This document is a partial update of the COI Focus Mali. Situation sécuritaire published 10 February 2017, as it only analyses the security situation in the two centrally located regions of Ségou and Mopti. It covers the period from 1 January to 31 July 2017. The research for this update was concluded on 2 August 2017.
Since 2015, the security situation has been steadily deteriorating in the Ségou and Mopti regions, which had been fairly stable until then. According to the source material, this is due to the gradual redeployment of Islamist militants in central Mali following the 2013 military intervention further north.
In February 2017, the Malian government adopted a plan to reinforce security in the Ségou and Mopti regions and MINUSMA reviewed its strategy to protect the civilian population. At the end of April 2017, the state of emergency was extended for another six months, until 31 October 2017. In June 2017, the UN Security Council approved the deployment of a counterterrorism force in the Sahel region. The leaders of Burkina Faso, Niger and Mali decided to create a mixed multinational force to protect their common borders against the activities of extremist groups.
The main agents of insecurity in central Mali are two jihadist groups affiliated with AQMI and close to Ansar Din, the Macina Liberation Front (FLM), also known as the Katibat Macina, and the Group to Support Islam and Muslims (GSI). In order to defend their land and herds, the Bambara and the Peul have also created self-defence groups in the region.
The Malian army is 13,000 strong while MINUSMA has 13,000 peace-keeping troops and 2,000 police. MINUSMA plans to send a rapid intervention unit of several hundred troops to Sévaré (Mopti region). France has 4,000 troops in Mali under operation Barkhane.
During the reporting period, central Mali was affected by a number of asymmetrical attacks by Islamist groups against international troops and the Malian defence and security forces. Civilians have been intimidated by members of Islamist groups to force them to comply with their rigid ideology and some schools were forced to close down. Representatives of the central government have been assassinated by suspected Islamist militants. During the reporting period, conflicts over access to land and water also generated ethnic tensions and armed incidents between Peul, Bambara and Dogon. A spate of criminal activities has also contributed to a deterioration of security in the region. HRW has documented human rights violations by security forces during counterterrorism operations.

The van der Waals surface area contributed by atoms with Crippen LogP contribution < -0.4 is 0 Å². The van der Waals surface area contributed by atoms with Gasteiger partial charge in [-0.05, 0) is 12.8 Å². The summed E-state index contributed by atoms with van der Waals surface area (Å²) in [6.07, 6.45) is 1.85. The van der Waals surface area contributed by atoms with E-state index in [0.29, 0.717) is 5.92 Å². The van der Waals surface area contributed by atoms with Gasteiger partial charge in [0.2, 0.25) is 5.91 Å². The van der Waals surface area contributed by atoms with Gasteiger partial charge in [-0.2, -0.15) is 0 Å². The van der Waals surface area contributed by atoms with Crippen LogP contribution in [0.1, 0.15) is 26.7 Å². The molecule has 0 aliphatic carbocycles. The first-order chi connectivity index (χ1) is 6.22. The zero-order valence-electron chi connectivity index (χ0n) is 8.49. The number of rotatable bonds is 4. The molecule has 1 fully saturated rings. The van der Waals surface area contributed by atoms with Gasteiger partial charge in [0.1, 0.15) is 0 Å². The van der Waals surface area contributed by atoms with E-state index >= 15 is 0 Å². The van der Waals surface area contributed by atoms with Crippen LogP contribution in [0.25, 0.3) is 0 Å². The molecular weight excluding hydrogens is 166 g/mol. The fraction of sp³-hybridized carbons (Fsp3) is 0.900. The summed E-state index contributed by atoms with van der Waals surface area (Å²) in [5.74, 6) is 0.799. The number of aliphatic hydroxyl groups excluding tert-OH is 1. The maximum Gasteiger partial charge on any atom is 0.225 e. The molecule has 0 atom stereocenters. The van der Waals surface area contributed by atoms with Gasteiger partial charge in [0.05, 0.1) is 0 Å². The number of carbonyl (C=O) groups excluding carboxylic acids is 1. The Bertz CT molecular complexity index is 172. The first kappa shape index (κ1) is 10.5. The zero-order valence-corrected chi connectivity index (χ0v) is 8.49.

The consulted sources mention Nampala and the Niono Cercle (Ségou region) and Sévaré and surrounding area, Ténenkou, Djenné, Bankass and Douentza (Mopti region) as places affected by violence and lack of security.
The UN reported an increased number of internally displaced persons and Malian refugees in neighbouring Burkina Faso, Mauritania and Niger.
The problematic security situation has hampered the return of state employees to central Mali and, together with pressure from radical groups, has led to schools being closed down.
The policy implemented by the Commissioner General is based on a thorough analysis of accurate and up-to-date information on the general situation in the country of origin. This information is collated in a professional manner from various, objective sources, including the EASO, the UNHCR, relevant international human rights organisations, non-governmental organisations, professional literature and coverage in the media. When determining policy, the Commissioner General does not only examine the COI Focuses written by Cedoca and published on this website, as these deal with just one aspect of the general situation in the country of origin. The fact that a COI Focus could be out-of-date does not mean that the policy that is being implemented by the Commissioner General is no longer up-to-date.
When assessing an application for asylum, the Commissioner General not only considers the actual situation in the country of origin at the moment of decision-making, he also takes into account the individual situation and personal circumstances of the applicant for international protection. Every asylum application is examined individually. An applicant must comprehensively demonstrate that he has a well-founded fear of persecution or that there is a clear personal risk of serious harm. He cannot, therefore, simply refer back to the general conditions in his country, but must also present concrete, credible and personal facts.
There is no policy paper for this country available on the website.